[chek-er] /ˈtʃɛk ər/

a small, usually red or black disk of plastic or wood, used in playing checkers.

a checkered pattern.
one of the squares of a checkered pattern.
verb (used with object)
to mark like a checkerboard.
to diversify in color; variegate.
to diversify in character; subject to alternations:
Sorrow and joy have checkered his life.
(functioning as sing) another name for draughts
an estate and country house in S England, in central Buckinghamshire: the official country residence of the British prime minister
noun, verb
the usual US spelling of chequer
(textiles) a variant spelling of chequer (sense 2)
(US & Canadian) any one of the 12 flat thick discs used by each player in the game of checkers Also called (in Britain and certain other countries) draughtsman
noun (mainly US & Canadian)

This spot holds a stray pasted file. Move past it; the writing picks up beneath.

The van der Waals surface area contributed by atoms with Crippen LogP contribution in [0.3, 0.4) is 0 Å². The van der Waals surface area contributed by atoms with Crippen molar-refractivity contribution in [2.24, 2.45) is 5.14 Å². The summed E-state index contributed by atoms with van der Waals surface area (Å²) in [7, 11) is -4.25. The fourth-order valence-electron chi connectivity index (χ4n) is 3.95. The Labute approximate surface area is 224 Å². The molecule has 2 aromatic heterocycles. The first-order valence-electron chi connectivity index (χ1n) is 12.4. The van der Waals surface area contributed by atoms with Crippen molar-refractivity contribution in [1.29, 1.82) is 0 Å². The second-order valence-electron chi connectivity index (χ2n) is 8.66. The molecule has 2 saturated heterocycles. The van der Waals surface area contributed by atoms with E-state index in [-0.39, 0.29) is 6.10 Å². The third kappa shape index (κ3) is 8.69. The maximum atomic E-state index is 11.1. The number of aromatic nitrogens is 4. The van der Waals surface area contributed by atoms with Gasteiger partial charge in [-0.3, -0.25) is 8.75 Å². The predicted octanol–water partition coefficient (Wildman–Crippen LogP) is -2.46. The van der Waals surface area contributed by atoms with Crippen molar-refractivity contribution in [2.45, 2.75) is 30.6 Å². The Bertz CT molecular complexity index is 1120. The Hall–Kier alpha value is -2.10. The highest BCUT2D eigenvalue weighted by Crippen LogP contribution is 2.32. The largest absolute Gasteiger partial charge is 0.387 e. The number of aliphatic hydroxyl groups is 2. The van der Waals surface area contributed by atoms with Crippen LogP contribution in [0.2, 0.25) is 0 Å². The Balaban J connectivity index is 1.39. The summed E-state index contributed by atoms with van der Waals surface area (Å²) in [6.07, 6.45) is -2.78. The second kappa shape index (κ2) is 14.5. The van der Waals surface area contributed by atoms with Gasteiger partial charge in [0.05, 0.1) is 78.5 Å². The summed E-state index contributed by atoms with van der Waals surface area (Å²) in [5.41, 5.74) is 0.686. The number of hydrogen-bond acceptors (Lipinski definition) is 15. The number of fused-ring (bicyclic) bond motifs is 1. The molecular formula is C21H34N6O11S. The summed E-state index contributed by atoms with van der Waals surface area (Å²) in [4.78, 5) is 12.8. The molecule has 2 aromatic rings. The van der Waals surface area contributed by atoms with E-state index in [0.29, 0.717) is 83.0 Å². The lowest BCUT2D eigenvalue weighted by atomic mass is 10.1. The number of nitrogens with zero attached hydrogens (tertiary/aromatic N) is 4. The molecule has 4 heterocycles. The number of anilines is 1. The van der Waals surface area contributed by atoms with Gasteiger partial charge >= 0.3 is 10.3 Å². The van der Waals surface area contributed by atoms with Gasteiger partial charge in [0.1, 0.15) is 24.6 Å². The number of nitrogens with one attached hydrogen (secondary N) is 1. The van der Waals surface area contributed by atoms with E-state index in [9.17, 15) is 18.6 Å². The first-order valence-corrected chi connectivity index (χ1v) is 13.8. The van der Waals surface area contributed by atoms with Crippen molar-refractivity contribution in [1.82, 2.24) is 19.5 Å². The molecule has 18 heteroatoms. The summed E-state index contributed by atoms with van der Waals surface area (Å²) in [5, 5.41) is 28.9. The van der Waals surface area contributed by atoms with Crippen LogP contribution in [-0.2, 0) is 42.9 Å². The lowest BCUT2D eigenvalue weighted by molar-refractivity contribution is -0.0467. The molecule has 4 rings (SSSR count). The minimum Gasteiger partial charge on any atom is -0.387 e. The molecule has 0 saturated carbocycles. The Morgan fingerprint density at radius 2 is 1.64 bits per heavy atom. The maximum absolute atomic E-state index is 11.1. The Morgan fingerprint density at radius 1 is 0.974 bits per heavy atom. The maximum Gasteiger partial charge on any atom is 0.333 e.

a cashier, esp in a supermarket
an attendant in a cloakroom, left-luggage office, etc

mid-13c., “game of chess (or checkers);” c.1300, “a chessboard, board with 64 squares for playing chess or similar games; a set of chessmen” a shortening of Old French eschequier “chessboard; a game of chess,” from Medieval Latin scaccarium (see check (n.)).

Meaning “pattern of squares” is late 14c. Meaning “a man or marker in the game of checkers” is from 1864. British prefers chequer. From late 14c. as “a checked design.” The word had earlier senses of “table covered with checked cloth for counting” (late 12c. in Anglo-Latin), a sense also in Old French (see checker (n.2)).

“table covered with a checked cloth,” specialized sense of checker (n.1), late 14c. (in Anglo-Latin from c.1300); especially a table for counting money or keeping accounts (revenue reckoned with counters); later extended to “the fiscal department of the English Crown; the Exchequer (mid-14c.; in Anglo-Latin from late 12c.).

“to ornament with a checked or chackered design,” late 14c. (implied in checkered), from Old French eschequeré and from checker (n.1). Related: Checkering.

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